Image via Shutterstock/Serhii Bobyk

As a strength athlete, you’ll likely know the difference when you feel it — stretching your hamstrings might feel tedious and cause your muscles some discomfort, sure. But then, when you get really deep into your hips, all bets are off. Your heart might start racing and your brain might even start to panic, even though — for all intents and purposes — your body is doing a lot less physical work than it was a few minutes ago when you were squatting heavy.

You might get jittery and feel a deep desire, almost a need, to stop the stretch or to make it less intense, even if your muscles themselves seem fine. It may well be intense emotional sensations creeping up on you while you stretch — but don’t worry, you’re not the only one who experiences them.

Why Is Deep Stretching So Emotional?

When was the last time you had a good sobbing session, rolling into a fetal position on your bed? Or, maybe the last time you curled up for a horror movie while hugging your popcorn and your knees super close to your chest. It’s pretty instinctive for many humans to curl up and make ourselves smaller — specifically, to bring our knees up in front of our torsos (where so many of our vital organs live) — when we feel sad or scared.

Trauma is stored throughout our bodies, and it’s natural to want to curl up and protect ourselves from feeling that trauma. Deep-seated emotional distress can make it that much harder to sink into the stretches that, as a strength athlete, you should be doing.

Hip Stretches Release Emotional Tension

Think about your hips’ involvement in movements that require a squat or hip hinge: your hip flexors have to shorten to get you there. Consider also that you may well sit all day, most days, keeping your hips further locked up. So what happens when you open your hips? Often…emotional overflow.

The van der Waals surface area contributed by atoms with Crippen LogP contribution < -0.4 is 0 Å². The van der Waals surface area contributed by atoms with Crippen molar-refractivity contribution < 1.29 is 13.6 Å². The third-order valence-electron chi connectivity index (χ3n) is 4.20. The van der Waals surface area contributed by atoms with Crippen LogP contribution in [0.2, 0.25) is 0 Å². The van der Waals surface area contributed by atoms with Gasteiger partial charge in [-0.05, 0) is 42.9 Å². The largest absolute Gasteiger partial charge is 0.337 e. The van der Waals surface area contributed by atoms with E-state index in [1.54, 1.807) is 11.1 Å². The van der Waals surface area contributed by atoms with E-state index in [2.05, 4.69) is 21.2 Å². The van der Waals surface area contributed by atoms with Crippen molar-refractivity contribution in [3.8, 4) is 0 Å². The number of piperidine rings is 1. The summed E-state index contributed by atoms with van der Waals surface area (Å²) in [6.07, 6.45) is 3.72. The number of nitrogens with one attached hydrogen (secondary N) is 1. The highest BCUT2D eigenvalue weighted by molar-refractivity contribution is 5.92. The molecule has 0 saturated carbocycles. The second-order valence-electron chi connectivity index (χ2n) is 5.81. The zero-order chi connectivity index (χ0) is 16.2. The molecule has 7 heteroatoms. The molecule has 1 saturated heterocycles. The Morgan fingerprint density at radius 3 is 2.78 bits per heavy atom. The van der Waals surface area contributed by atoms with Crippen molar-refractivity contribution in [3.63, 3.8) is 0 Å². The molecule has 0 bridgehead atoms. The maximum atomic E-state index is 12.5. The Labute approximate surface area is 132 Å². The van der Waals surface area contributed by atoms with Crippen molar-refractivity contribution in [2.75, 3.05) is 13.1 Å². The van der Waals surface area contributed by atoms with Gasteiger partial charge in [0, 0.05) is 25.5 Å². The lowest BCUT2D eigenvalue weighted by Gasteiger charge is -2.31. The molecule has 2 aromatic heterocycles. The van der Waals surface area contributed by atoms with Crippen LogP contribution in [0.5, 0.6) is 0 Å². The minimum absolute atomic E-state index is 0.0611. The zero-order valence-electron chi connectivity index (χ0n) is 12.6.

Deep Stretch
Image via Shutterstock/Gus Andi

[Related: 5 Things Mentally Strong Lifters Avoid]

Whether you want to call it mechanical tension, emotional stress, or both, your body likely holds tension in your hips. It makes a lot of sense, then, that hip-opening stretches especially can cause emotions to burst forward in a bit of a panicked outpouring. If shortening your hip muscles is what you do when you’re tense, stretching them can help release that tension.

Chest Openers Can Be Very Vulnerable

A similar emotional release can occur when you open your chest and stretch through your shoulders and upper back. Think about the way you’re positioned right now: is your jaw clenched? Your shoulders tensed? Your chest slightly collapsed in on itself? If the answer is yes, it stands to reason that when you stretch your upper body, you’re letting that residual tension go. This tension release is an emotional and vulnerable process, especially with your throat and chest more exposed than normal.